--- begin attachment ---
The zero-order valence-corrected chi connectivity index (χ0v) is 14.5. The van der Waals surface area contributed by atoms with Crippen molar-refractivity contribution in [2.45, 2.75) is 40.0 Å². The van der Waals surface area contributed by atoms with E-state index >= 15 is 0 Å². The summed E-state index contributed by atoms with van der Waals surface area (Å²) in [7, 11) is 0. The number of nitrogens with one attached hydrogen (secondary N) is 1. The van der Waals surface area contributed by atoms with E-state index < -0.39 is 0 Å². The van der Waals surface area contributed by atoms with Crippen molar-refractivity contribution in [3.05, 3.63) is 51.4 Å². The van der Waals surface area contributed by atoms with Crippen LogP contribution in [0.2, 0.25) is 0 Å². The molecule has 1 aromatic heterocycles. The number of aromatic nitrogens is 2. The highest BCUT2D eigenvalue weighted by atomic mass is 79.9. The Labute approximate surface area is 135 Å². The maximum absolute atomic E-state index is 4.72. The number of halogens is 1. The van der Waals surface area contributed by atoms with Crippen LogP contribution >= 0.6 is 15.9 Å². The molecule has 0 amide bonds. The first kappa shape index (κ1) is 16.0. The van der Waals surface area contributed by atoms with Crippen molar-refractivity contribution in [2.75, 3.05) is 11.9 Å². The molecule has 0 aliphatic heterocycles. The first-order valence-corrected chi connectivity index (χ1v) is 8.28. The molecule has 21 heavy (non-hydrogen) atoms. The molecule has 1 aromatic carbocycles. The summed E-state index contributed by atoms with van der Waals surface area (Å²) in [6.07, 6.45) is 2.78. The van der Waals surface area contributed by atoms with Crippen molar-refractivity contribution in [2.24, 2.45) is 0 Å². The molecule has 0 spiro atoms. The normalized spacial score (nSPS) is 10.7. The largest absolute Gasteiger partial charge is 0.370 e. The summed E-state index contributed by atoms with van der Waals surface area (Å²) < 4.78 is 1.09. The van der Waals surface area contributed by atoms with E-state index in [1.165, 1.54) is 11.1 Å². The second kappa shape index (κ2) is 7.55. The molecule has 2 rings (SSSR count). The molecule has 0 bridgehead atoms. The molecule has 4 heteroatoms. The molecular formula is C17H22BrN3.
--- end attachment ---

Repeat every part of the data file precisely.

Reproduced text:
The zero-order valence-corrected chi connectivity index (χ0v) is 14.5. The van der Waals surface area contributed by atoms with Crippen molar-refractivity contribution in [2.45, 2.75) is 40.0 Å². The van der Waals surface area contributed by atoms with E-state index >= 15 is 0 Å². The summed E-state index contributed by atoms with van der Waals surface area (Å²) in [7, 11) is 0. The number of nitrogens with one attached hydrogen (secondary N) is 1. The van der Waals surface area contributed by atoms with E-state index < -0.39 is 0 Å². The van der Waals surface area contributed by atoms with Crippen molar-refractivity contribution in [3.05, 3.63) is 51.4 Å². The van der Waals surface area contributed by atoms with Crippen LogP contribution in [0.2, 0.25) is 0 Å². The molecule has 1 aromatic heterocycles. The number of aromatic nitrogens is 2. The highest BCUT2D eigenvalue weighted by atomic mass is 79.9. The Labute approximate surface area is 135 Å². The maximum absolute atomic E-state index is 4.72. The number of halogens is 1. The van der Waals surface area contributed by atoms with Crippen LogP contribution >= 0.6 is 15.9 Å². The molecule has 0 amide bonds. The first kappa shape index (κ1) is 16.0. The van der Waals surface area contributed by atoms with Crippen molar-refractivity contribution in [2.75, 3.05) is 11.9 Å². The molecule has 0 aliphatic heterocycles. The first-order valence-corrected chi connectivity index (χ1v) is 8.28. The molecule has 21 heavy (non-hydrogen) atoms. The molecule has 1 aromatic carbocycles. The summed E-state index contributed by atoms with van der Waals surface area (Å²) in [6.07, 6.45) is 2.78. The van der Waals surface area contributed by atoms with Crippen molar-refractivity contribution in [2.24, 2.45) is 0 Å². The molecule has 0 spiro atoms. The normalized spacial score (nSPS) is 10.7. The largest absolute Gasteiger partial charge is 0.370 e. The summed E-state index contributed by atoms with van der Waals surface area (Å²) < 4.78 is 1.09. The van der Waals surface area contributed by atoms with E-state index in [1.165, 1.54) is 11.1 Å². The second kappa shape index (κ2) is 7.55. The molecule has 2 rings (SSSR count). The molecule has 0 bridgehead atoms. The molecule has 4 heteroatoms. The molecular formula is C17H22BrN3.